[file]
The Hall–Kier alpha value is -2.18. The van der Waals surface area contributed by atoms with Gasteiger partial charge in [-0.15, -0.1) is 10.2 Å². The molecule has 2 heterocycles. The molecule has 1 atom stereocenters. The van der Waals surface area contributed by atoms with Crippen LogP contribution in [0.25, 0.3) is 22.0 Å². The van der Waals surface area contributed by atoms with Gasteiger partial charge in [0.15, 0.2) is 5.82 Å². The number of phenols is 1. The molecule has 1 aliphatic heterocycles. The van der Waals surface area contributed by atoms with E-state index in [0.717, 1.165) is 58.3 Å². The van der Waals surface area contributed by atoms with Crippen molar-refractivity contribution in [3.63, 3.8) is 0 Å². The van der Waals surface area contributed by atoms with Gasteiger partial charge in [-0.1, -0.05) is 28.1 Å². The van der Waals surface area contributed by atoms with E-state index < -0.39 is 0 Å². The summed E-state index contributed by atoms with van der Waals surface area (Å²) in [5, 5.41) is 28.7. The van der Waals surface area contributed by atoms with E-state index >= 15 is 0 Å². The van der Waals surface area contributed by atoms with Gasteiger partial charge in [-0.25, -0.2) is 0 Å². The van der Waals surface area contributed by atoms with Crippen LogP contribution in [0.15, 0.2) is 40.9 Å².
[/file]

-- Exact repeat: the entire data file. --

The Hall–Kier alpha value is -2.18. The van der Waals surface area contributed by atoms with Gasteiger partial charge in [-0.15, -0.1) is 10.2 Å². The molecule has 2 heterocycles. The molecule has 1 atom stereocenters. The van der Waals surface area contributed by atoms with Crippen LogP contribution in [0.25, 0.3) is 22.0 Å². The van der Waals surface area contributed by atoms with Gasteiger partial charge in [0.15, 0.2) is 5.82 Å². The number of phenols is 1. The molecule has 1 aliphatic heterocycles. The van der Waals surface area contributed by atoms with E-state index in [0.717, 1.165) is 58.3 Å². The van der Waals surface area contributed by atoms with Crippen molar-refractivity contribution in [3.63, 3.8) is 0 Å². The van der Waals surface area contributed by atoms with Gasteiger partial charge in [-0.1, -0.05) is 28.1 Å². The van der Waals surface area contributed by atoms with E-state index < -0.39 is 0 Å². The summed E-state index contributed by atoms with van der Waals surface area (Å²) in [5, 5.41) is 28.7. The van der Waals surface area contributed by atoms with E-state index >= 15 is 0 Å². The van der Waals surface area contributed by atoms with Gasteiger partial charge in [-0.25, -0.2) is 0 Å². The van der Waals surface area contributed by atoms with Crippen LogP contribution in [0.15, 0.2) is 40.9 Å².